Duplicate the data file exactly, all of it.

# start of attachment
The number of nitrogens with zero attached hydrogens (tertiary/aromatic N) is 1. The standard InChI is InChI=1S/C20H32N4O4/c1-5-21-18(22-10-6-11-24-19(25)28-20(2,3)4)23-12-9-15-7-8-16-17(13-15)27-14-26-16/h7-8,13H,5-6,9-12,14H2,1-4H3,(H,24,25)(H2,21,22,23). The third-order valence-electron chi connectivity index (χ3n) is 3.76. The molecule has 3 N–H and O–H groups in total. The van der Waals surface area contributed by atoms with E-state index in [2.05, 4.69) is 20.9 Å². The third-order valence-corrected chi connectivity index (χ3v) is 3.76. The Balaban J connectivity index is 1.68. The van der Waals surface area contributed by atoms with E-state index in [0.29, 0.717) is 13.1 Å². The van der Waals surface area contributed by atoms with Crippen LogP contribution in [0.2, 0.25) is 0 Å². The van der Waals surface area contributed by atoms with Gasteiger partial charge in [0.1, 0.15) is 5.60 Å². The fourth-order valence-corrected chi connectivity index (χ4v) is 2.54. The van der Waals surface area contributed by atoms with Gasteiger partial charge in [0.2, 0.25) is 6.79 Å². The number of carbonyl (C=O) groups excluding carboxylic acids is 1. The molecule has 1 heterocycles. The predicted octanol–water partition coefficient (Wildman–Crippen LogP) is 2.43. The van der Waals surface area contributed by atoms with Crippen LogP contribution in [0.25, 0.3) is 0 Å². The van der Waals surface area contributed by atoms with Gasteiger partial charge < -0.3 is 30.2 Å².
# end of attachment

The number of nitrogens with zero attached hydrogens (tertiary/aromatic N) is 1. The standard InChI is InChI=1S/C20H32N4O4/c1-5-21-18(22-10-6-11-24-19(25)28-20(2,3)4)23-12-9-15-7-8-16-17(13-15)27-14-26-16/h7-8,13H,5-6,9-12,14H2,1-4H3,(H,24,25)(H2,21,22,23). The third-order valence-electron chi connectivity index (χ3n) is 3.76. The molecule has 3 N–H and O–H groups in total. The van der Waals surface area contributed by atoms with E-state index in [2.05, 4.69) is 20.9 Å². The third-order valence-corrected chi connectivity index (χ3v) is 3.76. The Balaban J connectivity index is 1.68. The van der Waals surface area contributed by atoms with E-state index in [0.29, 0.717) is 13.1 Å². The van der Waals surface area contributed by atoms with Crippen LogP contribution in [0.2, 0.25) is 0 Å². The van der Waals surface area contributed by atoms with Gasteiger partial charge in [0.1, 0.15) is 5.60 Å². The fourth-order valence-corrected chi connectivity index (χ4v) is 2.54. The van der Waals surface area contributed by atoms with Gasteiger partial charge in [0.2, 0.25) is 6.79 Å². The number of carbonyl (C=O) groups excluding carboxylic acids is 1. The molecule has 1 heterocycles. The predicted octanol–water partition coefficient (Wildman–Crippen LogP) is 2.43. The van der Waals surface area contributed by atoms with Crippen LogP contribution in [0.25, 0.3) is 0 Å². The van der Waals surface area contributed by atoms with Gasteiger partial charge < -0.3 is 30.2 Å².